Recall that the Securities and Exchange Commission (SEC) had registered FMDQ Clear Limited (FMDQ Clear), as the first central clearing house in Nigeria, a wholly-owned clearing and settlement subsidiary of Nigeria’s foremost debt capital, currencies and derivatives OTC Exchange, FMDQ OTC Securities Exchange.
To ensure a full understanding of the needs of the market, and its readiness for growth and development, FMDQ, in 2015, engaged Salonica, an international-based consortium, to conduct a feasibility study on the introduction of OTC derivatives to the Nigerian financial market, and one of the strong recommendations of this study was the activation of a clearing house to ensure certainty of settlement finality and enforceability; promote market confidence among participants, and facilitate orderly markets in periods of stress.
Furthermore, in 2017, FMDQ, supported by Frontclear Management B.V. (Frontclear), a Netherlands-based development finance company, engaged Catalyst Development (UK) Limited, a specialised consulting company focused on clearing, risk and regulation, to conduct a feasibility study on the activation of a central clearing house infrastructure in Nigeria, culminating in the birth of FMDQ Clear.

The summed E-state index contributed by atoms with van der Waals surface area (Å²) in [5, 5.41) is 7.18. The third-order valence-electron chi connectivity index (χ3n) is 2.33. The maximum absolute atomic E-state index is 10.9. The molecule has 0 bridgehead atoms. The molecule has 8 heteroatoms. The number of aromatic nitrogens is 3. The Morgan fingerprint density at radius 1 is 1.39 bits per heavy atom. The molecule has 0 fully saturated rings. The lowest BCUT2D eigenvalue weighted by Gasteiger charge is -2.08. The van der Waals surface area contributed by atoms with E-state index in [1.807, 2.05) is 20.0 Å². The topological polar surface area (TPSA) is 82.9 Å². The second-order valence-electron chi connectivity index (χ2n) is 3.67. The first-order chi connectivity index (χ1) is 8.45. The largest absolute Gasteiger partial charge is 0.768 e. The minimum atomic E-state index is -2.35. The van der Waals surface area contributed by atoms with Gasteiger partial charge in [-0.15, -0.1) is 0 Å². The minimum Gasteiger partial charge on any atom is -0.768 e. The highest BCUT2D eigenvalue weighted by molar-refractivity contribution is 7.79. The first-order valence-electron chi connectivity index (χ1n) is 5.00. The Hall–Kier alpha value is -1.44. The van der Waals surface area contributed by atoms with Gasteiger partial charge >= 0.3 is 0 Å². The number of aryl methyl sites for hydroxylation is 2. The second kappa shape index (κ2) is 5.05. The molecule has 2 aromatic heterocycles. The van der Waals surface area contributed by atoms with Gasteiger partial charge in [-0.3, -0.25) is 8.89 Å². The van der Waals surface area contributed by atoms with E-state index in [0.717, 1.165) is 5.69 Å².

Nigeria’s Pension Funds Reach N14.27bn as Contributors Near 10 million
By Adedapo Adesanya
The National Pension Commission (PenCom) says the total number of registered contributors and the value of pension fund assets stand at 9,795,957 million and N14.27 trillion respectively, as at June 2022.
The Director-General of PenCom, Mrs Aisha Dahir-Umar, gave the figures at a recent workshop themed Increasing Informal Sector Participation In The Contributory Pension Scheme (CPS): The Case for Micro Pension Plan (MPP).
Mrs Dahir-Umar, represented by the Head, Corporate Communications, Mr Abdulqadir Dahiru, said the increasing number of pension funds and contributors was responsible for the recapitalisation of the Pension Fund Administrators (PFA’s) by PenCom.